Meanwhile, apartment developers are facing their own supply chain and cost inflation problems. Some developers are modifying delivery schedules, ordering in advance and stockpiling in response to these challenges that Caitlin Walter, VP of research with NMHC, expects to persist as long as demand for multifamily remains high. She suggests developers also substitute materials whenever possible as a short-term solution.

Sometimes there are few or no alternatives, but where they do exist, some developers are willing to pay higher prices for available alternative materials in order to avoid delays and reap the inherent benefits these materials offer.

For years, insulated concrete form (ICF) has existed as an alternative to wood framing, but only since the price of wood skyrocketed has it been considered for use in multifamily. An ICF wall system, where a concrete interior is encapsulated in panels of exterior insulated foam, is fire and wind resistant and reduces sound by more than 50 percent compared with insulated wood walls, say manufacturers.

Another alternative to wood framing is cold-formed steel, which has the highest strength-to-weight ratio of any construction material and is more durable and moisture and mold resistant than wood. Steel is one of the most recycled materials in the world and, because it is fire-proof, using it as a substitute for wood framing in multifamily construction could help reduce insurance premiums.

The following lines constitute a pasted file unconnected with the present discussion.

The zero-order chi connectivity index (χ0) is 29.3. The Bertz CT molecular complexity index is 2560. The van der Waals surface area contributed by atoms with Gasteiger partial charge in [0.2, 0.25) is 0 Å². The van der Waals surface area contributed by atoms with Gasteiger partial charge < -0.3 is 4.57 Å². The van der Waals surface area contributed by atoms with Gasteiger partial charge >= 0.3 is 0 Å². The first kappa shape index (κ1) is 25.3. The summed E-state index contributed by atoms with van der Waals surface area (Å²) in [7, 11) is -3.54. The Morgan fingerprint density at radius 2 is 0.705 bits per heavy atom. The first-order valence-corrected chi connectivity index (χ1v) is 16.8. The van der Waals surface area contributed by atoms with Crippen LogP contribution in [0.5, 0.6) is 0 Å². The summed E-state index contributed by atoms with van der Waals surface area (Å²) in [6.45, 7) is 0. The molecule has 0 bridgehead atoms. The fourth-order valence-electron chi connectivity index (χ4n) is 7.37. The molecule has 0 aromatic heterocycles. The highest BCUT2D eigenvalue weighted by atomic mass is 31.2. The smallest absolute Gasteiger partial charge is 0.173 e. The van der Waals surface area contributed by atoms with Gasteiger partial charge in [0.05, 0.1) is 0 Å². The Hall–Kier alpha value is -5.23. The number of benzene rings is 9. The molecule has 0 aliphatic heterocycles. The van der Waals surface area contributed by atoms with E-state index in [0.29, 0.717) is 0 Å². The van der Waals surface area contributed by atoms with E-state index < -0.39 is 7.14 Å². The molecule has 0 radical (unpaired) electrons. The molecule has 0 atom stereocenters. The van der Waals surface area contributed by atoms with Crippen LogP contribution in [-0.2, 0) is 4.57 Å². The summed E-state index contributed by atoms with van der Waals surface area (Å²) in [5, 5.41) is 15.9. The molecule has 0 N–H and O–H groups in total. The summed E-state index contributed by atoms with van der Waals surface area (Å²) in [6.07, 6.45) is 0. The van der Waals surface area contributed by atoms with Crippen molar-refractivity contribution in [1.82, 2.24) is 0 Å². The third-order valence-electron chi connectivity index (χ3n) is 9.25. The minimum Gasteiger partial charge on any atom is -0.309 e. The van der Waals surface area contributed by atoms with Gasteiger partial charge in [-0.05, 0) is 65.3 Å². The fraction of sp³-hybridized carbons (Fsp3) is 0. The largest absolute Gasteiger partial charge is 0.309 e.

Fortress delivers alternatives

Developers are successfully substituting steel for wood in decking, railing and pergolas and enjoying the perks of less maintenance and a longer lasting product.

Garland, Texas-based Fortress Building Products manufactures a wide range of wood alternative building materials for the multifamily industry—including steel deck framing, capped bamboo-PVC composite decking and cladding, cable, steel, glass and aluminum railing and steel, aluminum and composite fencing.

Jeff Schulz, the company’s VP of channel sales, points out the benefits of these wood alternatives.

“Wood must be treated with chemicals and needs constant maintenance—sealing, painting and the replacement of rotted and warped boards. If I am building a rental property, I want to create an environment that attracts residents with the quality of a single-family home. If an (apartment hunter) drives by and sees a wood fence that after a year is starting to deteriorate, needs stain and maintenance, subconsciously they may question the quality of the community,” he said.

Steel offers strength, longevity and aesthetics and is impervious to cracking, warping, pests and mold, requiring very little maintenance. Its more expensive than wood, even with recent cost inflation, but when amortized over five to 10 years, the increase is minimal and pays for itself, said Schulz. Wood, on the other hand, is susceptible to just about everything, meaning great short-term savings could turn into serious repair expenses long term, according to construction experts.

When used as perimeter fencing, steel can stand alone or be combined with any filler product, including actual wood boards or Fortress’ bamboo-composite planks and post caps that combine bamboo and recycled plastic (Infinity) or its higher-end Apex product that combines bamboo with PVC, said Schulz.

Bamboo is a fast-growing grass, making it a very green material. It affords a rich, wood look when used as decking that can be matched to accent cladding that also serves as a rain screen on the side of buildings.